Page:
Did God so love the world that he gave his only Son so that we may have eternal life, or did God hate the world so much that he punished his only Son so that a few elect could escape a doomed planet? This is one of those areas where the strength of the incarnational and sacramental emphases of our tradition can be brought to bear. Thomas Groome, in a recent review of a new book by Michael Leach, Why Stay Catholic, writes:
In my view, the two best reasons for staying Catholic, as the book stresses, are the twin principles of incarnation and sacramentality. Of course, Catholicism is incarnational in its focus on Jesus. Leach is convinced that the Jesus event and his paschal mystery is not about a God who needed to be appeased for our sins but one who came looking for us out of love....

The other side of the incarnational coin is the sacramental nature of Catholic faith. Again, this emphasis reaches a climax in the seven great liturgical sacraments that we celebrate in church, but these arise from and flow back into the sacramentality of the ordinary and everyday of life. Because “God is everywhere,” God looks for us and we respond through our lives in the world. In the words of St. Augustine, “If you have an eye for it, the world itself is sacramental.” It is the sacramentality of Catholic faith that makes it so humane, so life-giving. “Catholicism seen through the eye of a needle is a religion of rules and regulations.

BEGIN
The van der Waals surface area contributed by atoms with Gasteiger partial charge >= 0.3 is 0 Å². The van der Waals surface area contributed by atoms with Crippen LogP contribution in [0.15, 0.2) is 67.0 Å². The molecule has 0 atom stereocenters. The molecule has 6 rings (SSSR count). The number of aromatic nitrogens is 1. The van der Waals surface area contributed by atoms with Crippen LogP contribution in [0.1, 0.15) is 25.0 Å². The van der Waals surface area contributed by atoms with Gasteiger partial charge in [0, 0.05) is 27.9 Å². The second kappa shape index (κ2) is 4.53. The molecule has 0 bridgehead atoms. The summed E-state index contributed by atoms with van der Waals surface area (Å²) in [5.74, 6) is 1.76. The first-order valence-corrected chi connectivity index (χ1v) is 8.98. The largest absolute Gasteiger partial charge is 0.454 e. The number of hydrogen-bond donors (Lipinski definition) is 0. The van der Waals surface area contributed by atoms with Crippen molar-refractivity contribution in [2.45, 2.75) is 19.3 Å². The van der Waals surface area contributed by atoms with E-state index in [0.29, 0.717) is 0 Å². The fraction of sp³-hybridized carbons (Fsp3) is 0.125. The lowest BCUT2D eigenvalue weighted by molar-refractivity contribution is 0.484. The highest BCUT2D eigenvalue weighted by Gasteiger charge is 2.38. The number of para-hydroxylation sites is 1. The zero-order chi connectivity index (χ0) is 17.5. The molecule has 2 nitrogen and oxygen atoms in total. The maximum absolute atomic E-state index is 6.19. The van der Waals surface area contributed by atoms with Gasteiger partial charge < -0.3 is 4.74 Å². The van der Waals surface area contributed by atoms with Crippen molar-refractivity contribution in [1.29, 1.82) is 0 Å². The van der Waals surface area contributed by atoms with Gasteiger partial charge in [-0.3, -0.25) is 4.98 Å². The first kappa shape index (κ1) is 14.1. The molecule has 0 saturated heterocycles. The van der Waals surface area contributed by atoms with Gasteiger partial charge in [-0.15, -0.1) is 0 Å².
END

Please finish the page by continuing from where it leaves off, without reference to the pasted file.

Seen with the sacramental imagination, it is a unique take on life, a holy vision, a way of seeing the chosen part of things... These twin principles—the incarnational and sacramental—are what make Catholicism most worthwhile, why anyone can well stay, regardless of disappointments and complaints and the scandals that beset the church. Indeed, these very principles lend Catholic faith its rich spiritualities; “When it comes to spirituality, “the author writes, “the Catholic Church is a Garden of Eden